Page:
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ACLU sues 2 Indy police officers over car sticker

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An Indiana woman intended her bumper sticker reading "unmarked police car" as a joke, but two police officers didn't think it was funny. Now, they're being sued in federal court for allegedly violating the woman's free speech rights, and officials aren't laughing.

The American Civil Liberties Union of Indiana filed the lawsuit last week on behalf of 56-year-old Pamela Konchinsky of Franklin. The complaint says Konchinsky was followed by two squad cars when she pulled into a parking garage near the mall where she works in downtown Indianapolis. The first car had its lights flashing. Konchinsky knew she hadn't violated any traffic laws.

The officers told her to remain in her minivan after asking for her license and registration, and then scolded her for the sticker taped in the rear window of her minivan.

One of the officers warned her during the June 17 incident that someone would think she was impersonating a police officer, and that someone might shoot at her, believing her to be an officer.

The bumper stickers proclaiming "unmarked police car" sell for $2.50 online. Konchinsky, the mother of one adult and one school-age child, works three jobs. She had received the sticker as a gift from a friend and taped it to the inside of her minivan's rear window about seven months ago.

"It's a joke — it's ironic," Kelly Eskew, an attorney with the American Civil Liberties Union of Indiana, told The Indianapolis Star. "It's like you or I wearing a T-shirt that says, 'Undercover cop.'"

But the officers took the issue seriously, and didn't allow Konchinsky to leave until she had removed the sticker from the window.

She didn't receive a citation, but the fuss made her late for work and her pay was docked as a result.

The lawsuit filed late last week claims the officers violated Konchinsky's First Amendment right to freedom of speech and her Fourth Amendment rights against unreasonable search and seizure.

Indianapolis corporation counsel Samantha DeWester said her office doesn't comment on pending litigation, but she did tell the Star that "We take every lawsuit against the city extremely seriously."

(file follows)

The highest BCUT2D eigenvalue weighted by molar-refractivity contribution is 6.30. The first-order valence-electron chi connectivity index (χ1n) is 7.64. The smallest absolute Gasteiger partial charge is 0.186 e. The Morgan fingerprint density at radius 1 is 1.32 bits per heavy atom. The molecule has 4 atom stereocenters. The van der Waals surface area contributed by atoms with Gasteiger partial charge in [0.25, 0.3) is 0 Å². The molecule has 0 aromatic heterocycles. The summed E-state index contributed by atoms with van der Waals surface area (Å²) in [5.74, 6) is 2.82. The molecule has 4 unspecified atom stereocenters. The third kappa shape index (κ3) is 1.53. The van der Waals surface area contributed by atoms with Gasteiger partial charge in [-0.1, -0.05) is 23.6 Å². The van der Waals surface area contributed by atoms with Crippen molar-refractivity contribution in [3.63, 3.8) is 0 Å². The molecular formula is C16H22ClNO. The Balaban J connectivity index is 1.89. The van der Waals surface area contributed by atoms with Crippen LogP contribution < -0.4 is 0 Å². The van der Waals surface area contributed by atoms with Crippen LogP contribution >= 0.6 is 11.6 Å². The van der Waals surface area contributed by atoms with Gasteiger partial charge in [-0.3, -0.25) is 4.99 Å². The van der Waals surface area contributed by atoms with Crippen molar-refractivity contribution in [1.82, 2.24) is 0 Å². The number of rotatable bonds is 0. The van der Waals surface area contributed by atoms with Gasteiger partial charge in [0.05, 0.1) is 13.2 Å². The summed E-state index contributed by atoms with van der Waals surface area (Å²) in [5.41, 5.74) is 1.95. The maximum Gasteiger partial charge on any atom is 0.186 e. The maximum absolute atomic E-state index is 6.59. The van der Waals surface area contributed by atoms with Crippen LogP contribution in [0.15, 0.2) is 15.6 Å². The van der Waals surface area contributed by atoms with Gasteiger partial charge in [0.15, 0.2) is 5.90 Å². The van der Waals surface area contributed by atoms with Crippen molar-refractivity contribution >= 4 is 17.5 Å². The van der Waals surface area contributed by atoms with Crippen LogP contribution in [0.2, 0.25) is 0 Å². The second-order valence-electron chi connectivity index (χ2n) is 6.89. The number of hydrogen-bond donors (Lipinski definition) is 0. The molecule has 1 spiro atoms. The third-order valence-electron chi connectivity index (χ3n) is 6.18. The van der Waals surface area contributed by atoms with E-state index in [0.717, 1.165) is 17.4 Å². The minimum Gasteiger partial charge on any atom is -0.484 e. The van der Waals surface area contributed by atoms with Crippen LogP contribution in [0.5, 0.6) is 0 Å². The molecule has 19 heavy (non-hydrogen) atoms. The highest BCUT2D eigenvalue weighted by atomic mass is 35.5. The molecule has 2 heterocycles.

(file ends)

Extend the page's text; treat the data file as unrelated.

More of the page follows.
Indianapolis police spokesman Officer Chris Wilburn said police don't comment on pending litigation, either.

The complaint seeks to recover Konchinsky's lost wages and other costs, including legal fees.

"Ms. Konchinsky has not put the bumper sticker back on the minivan but wishes to do so as a humorous and ironic expression," the complaint reads.

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  • OK, Jose...
    Because a mini van with a bumper sticker taped to the inside rear window is a real threat to the community. I can see you saying that she would turn her van around and go in reverse really fast to catch up with perpetrators and instead of turning on her cherry's or wig wags, she'd instead point to the bumper sticker. Right?
  • inconsequential
    Maybe a bigger joke is how the ACLU picks its cases. Other than cases preventing Christians from exercising their religion, they mostly are about whining over trifling matters like this. Really, I don't disagree with the legal position, and will admit perhaps the cops erred, but ouch what a reply. Like hitting a fly with a sledgehammer. She didn't even get a ticket! Wow. Great topic for a lawsuit. NOT. ACLU has become a caricature of itself.
  • Cops
    I am with the Cops on this one. They could have been more subtle about the approach; but she (IMO) should not be able to have sign indicating she is police when she is not. just my opinion.

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  3. The practitioners and judges who hail E-filing as the Saviour of the West need to contain their respective excitements. E-filing is federal court requires the practitioner to cram his motion practice into pigeonholes created by IT people. Compound motions or those seeking alternative relief are effectively barred, unless the practitioner wants to receive a tart note from some functionary admonishing about the "problem". E-filing is just another method by which courts and judges transfer their burden to practitioners, who are the really the only powerless components of the system. Of COURSE it is easier for the court to require all of its imput to conform to certain formats, but this imposition does NOT improve the quality of the practice of law and does NOT improve the ability of the practitioner to advocate for his client or to fashion pleadings that exactly conform to his client's best interests. And we should be very wary of the disingenuous pablum about the costs. The courts will find a way to stick it to the practitioner. Lake County is a VERY good example of this rapaciousness. Any one who does not believe this is invited to review the various special fees that system imposes upon practitioners- as practitioners- and upon each case ON TOP of the court costs normal in every case manually filed. Jurisprudence according to Aldous Huxley.

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